From the BBC Proms website: “Blending soul, jazz, art-pop and spoken word, singer-songwriter Moses Sumney defies traditional categories. His ever-evolving voice has channelled political rage and emotional optimism into everything from sprawling orchestral tracks to electronica. Here he performs songs from his albums Aromanticism and græ in new orchestral arrangements, masterminded by Jules Buckley.“
Moses Sumney (singer)
BBC Symphony Orchestra
Reviewed by: Elizabeth Jones
Reviewed: 21 August, 2021
Venue: Royal Albert Hall, London
Red light. High pitch violins. Stage-left, Moses Sumney in a veil. Reprising Michael Jackson’s 2006 abaya look or trolling the Taliban? Or toying with masculine identity? Moses picked up the mic and launched with ‘Virile’ from his second studio album græ, released in 2020. In 1979 whilst interviewing Ayatollah Khomeini the Italian journalist Oriana Fallaci threw off her chador, worn as a condition of having the interview, creating global news; tonight Moses threw his off his veil, being his first costume change.
Moses’s mercurial falsetto climbed higher and higher into the RAH infinity, fading into the organ’s crazed crescendo with the entire complex of the BBC Symphony Orchestra behind him. It was a pure rock opera overture.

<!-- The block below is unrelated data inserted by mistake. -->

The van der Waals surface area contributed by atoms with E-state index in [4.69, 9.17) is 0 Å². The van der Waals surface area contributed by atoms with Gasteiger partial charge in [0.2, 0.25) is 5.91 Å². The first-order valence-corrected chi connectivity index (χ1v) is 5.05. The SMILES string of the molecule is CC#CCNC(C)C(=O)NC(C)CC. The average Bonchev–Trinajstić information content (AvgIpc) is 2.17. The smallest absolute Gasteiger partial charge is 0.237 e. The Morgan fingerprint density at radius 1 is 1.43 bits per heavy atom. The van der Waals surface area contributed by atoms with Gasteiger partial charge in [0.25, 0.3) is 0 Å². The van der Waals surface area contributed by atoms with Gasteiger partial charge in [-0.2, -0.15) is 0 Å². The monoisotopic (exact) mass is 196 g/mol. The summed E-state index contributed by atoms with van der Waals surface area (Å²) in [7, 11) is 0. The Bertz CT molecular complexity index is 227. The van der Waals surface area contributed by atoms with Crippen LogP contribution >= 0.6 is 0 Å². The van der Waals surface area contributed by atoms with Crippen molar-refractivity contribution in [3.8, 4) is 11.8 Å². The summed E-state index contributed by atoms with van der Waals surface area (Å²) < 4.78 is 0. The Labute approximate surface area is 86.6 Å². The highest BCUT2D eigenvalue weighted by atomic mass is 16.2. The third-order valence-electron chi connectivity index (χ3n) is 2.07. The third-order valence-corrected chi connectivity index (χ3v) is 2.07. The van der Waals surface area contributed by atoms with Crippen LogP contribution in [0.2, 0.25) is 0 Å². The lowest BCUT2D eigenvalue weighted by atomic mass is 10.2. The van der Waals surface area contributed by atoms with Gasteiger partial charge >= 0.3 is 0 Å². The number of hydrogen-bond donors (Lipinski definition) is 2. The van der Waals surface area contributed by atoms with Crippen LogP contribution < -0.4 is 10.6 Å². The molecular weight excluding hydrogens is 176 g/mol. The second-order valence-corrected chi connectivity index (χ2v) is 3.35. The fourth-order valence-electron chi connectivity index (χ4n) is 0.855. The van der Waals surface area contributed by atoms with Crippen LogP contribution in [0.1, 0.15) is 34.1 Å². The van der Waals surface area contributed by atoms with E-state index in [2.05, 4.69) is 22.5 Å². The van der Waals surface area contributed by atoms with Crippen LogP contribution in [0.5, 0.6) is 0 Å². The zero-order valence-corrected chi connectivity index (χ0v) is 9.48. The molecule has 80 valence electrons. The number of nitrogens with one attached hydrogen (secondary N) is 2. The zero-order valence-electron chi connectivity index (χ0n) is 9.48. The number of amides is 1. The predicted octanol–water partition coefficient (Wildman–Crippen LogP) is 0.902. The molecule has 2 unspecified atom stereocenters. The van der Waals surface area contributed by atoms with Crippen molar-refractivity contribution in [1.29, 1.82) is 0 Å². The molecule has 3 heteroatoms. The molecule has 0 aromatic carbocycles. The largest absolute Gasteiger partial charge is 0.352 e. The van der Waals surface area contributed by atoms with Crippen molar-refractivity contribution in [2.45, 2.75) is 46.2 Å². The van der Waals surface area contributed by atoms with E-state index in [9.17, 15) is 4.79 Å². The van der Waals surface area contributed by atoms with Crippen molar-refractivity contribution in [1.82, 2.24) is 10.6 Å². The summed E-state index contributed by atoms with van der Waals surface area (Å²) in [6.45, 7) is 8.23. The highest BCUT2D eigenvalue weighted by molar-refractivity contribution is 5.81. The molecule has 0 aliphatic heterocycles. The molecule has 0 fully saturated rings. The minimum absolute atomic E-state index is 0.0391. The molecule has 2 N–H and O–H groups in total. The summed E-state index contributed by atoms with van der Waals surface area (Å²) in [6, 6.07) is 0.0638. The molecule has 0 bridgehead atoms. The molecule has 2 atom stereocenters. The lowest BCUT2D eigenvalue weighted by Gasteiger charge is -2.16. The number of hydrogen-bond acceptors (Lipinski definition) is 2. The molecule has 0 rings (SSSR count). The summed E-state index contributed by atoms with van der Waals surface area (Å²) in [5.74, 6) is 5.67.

Popular music’s appetite for falsetto vocals is a constant, from Jon Anderson, Al Green, David McAlmont, Prince, Michael Jackson, Justin Timberlake and Jimmy Somerville. And now Moses has arrived, with blond hair, rippling torso, industrial sized gold necklace, and Maison Margiela Cuban-heeled boots – an oven-ready rock star.
‘Colouour’ began with a masterful solo sax whilst Moses left to return in a billowing full-length cape: the second costume change. The concert ended with Moses’s breakthrough ‘Doomed’ from Aromanticism and used on the end-credits of Westworld III , and he sang into a hand-held mic whilst leaving to a cello solo, and then returning without the cape: the final costume change.
Moses announced there would be an encore of two songs starting with ‘Plastic’ from the 2016 HBO series Insecure. Its themes of counterfeiting are similar to The Who’s ‘Substitute’, and it ended in a retro swoon of Mantovani strings. The final song was ‘Polly’, with only a guitar for accompaniment.
At last Moses’s lyrics could be clearly heard and understood as he pined for a deeper love with Polly, reflecting the earlier theme of the restrictions of masculinity in ‘Virile’.
Without doubt, Moses Sumney is a compelling entertainer. However, even his vocal ability could not command the orchestra and the Hall, leaving us unable to hear his lyrics and share his emotional authenticity throughout most of the night.